Charlie Petty is a man known for having ice water in this veins. He never backs down and is never shaken but unfortunately stirred up into the wrong crowd. As a degenerate gambler, his luck has run out and his debt has now come due.
Charlie is offered a chance to clear his tab: simply stay alone on a ship overnight to prove to its owner and potential crew that it's not cursed nor haunted. Never mind the ship's history of suicide, violence, mutiny and murder. Or how the ship's past crews have gone missing or insane. The fact that no one has set foot on deck in darkness for years doesn't phase Charlie one bit. It sounds like easy money to bust up a superstition or two.
Charlie thinks his luck is returning. Little does he know it's about to run out completely.
About the Author
Tim Curran lives in Michigan and is the author of the novels Skin Medicine, Hive, Dead Sea, and Skull Moon. Upcoming projects include the novels Resurrection, The Devil Next Door, and Hive 2, as well as The Corpse King, a novella from Cemetery Dance, and Four Rode Out, a collection of four weird-western novellas by Curran, Tim Lebbon, Brian Keene, and Steve Vernon. His short stories have appeared in such magazines as City Slab, Flesh&Blood, Book of Dark Wisdom, and Inhuman, as well as anthologies such as Flesh Feast, Shivers IV, High Seas Cthulhu, and, Vile Things. Find him on the web at:
website: www.corpseking.com blog: http://satansmeatlocker.blogspot.com/
Charlie Petty is a degenerate gambler, in over his head fifty-large to a gangster named Arturo. Arturo is the owner of the Yvonne Addams, a freighter ship that he cannot find a crew for. Sailors are scared to board her and rumors persist that the vessel is haunted. Crewman have hung themselves, captain's have committed suicide, and, once, everyone on board disappeared, leaving the ship adrift until it was discovered by a fishing boat. All Charlie has to do is stay aboard her, alone, for one night, and his debt is forgiven.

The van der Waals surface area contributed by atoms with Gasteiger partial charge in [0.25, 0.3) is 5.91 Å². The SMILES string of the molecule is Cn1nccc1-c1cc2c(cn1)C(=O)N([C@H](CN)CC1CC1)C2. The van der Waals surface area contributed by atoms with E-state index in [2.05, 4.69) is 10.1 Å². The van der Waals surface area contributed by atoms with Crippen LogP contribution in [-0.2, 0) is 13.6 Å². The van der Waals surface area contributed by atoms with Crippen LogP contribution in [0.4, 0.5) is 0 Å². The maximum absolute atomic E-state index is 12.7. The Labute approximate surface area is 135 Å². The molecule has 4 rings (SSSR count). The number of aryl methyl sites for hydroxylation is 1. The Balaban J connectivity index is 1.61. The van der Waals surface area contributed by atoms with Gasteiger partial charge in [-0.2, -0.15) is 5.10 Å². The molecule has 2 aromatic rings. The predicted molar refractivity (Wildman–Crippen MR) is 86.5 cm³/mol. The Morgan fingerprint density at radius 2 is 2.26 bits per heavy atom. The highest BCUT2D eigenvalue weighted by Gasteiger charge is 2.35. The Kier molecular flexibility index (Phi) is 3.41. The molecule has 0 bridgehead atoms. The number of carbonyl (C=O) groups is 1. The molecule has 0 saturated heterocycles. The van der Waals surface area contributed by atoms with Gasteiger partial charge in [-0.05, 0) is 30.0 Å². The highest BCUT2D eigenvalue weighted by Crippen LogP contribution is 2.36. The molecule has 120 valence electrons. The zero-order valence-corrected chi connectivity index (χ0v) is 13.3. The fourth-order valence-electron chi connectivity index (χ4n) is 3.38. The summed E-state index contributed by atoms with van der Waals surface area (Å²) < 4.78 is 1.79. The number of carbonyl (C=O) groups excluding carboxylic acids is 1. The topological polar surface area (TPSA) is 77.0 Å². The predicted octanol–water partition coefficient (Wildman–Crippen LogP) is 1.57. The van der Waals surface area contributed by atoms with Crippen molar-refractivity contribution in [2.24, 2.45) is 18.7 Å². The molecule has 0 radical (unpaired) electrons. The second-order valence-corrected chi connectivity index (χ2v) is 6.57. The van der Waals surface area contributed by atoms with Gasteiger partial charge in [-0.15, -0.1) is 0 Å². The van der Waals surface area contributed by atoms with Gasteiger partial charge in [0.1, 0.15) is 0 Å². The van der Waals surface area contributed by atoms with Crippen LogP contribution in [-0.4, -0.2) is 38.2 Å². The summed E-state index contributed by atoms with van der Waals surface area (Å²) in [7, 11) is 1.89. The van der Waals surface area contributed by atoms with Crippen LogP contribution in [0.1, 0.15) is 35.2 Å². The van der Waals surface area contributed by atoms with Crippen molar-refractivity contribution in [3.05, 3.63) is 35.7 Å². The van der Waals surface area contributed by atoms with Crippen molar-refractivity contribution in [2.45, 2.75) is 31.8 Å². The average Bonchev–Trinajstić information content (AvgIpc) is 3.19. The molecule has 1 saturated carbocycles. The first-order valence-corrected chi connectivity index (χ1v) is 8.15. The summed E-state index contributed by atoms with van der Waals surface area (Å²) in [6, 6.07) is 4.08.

Petty is a tough guy, a nerves-of-steel sort. To him, this haunted ship is a joke. Nothing to worry about.
Yet, almost as soon as he's on board, things start to go wrong. He begins to see things - at first, a brief apparition out of the corner of his eye, and then the ghosts of murdered crew members and visions of their final moments aboard the Addams. He starts to question his own resolve, half-convinced by the horrors creeping up around him, and half-sure that it's all a prank being played on him by Arturo.
Over the course of only a few works, Tim Curran has become one of my favorite horror authors. He has a knack for generating scares quickly, yet in a deceptively subtle way. He wastes no time cutting to the chase, laying out this novella's premise in the opening chapter and sketching in the scaffolding that will support this hauntingly effective ghost story. Within only a few paragraphs, we're primed for the scares and the stage is set.
Charlie is an effective protagonist, and his own doubts echo those of the reader. After all, how many times can a ghost story be told effectively and still generate chills? Although I was happy to return to the field of maritime horror after Curran's Dead Sea, a niggling part of me doubted the needfulness of Deadlock's premise in a similar way that Petty doubts the superstitions surrounding the Addams. Of course, it's a stupid doubt, for both us readers and for Petty himself. The final result is proof that there is always a need for more well-told ghost stories, regardless of how well trodden that particular field may be. As for Petty, well, we know what's in store for him well before he does, yet Curran is able to take such conventions and make them work, and they work quite well, lest there be any doubt.
Curran's world-building and character development skills are ripe, effective lures. We can feel the chilly fog of the sea and the dank, oily smell of the freighter that's been dockside and unmanned for several years. Charlie's fears quickly grow contagious, and Curran has a few sick twists up his sleeve along the way. I, for one, may never look at a hairball quite the same way.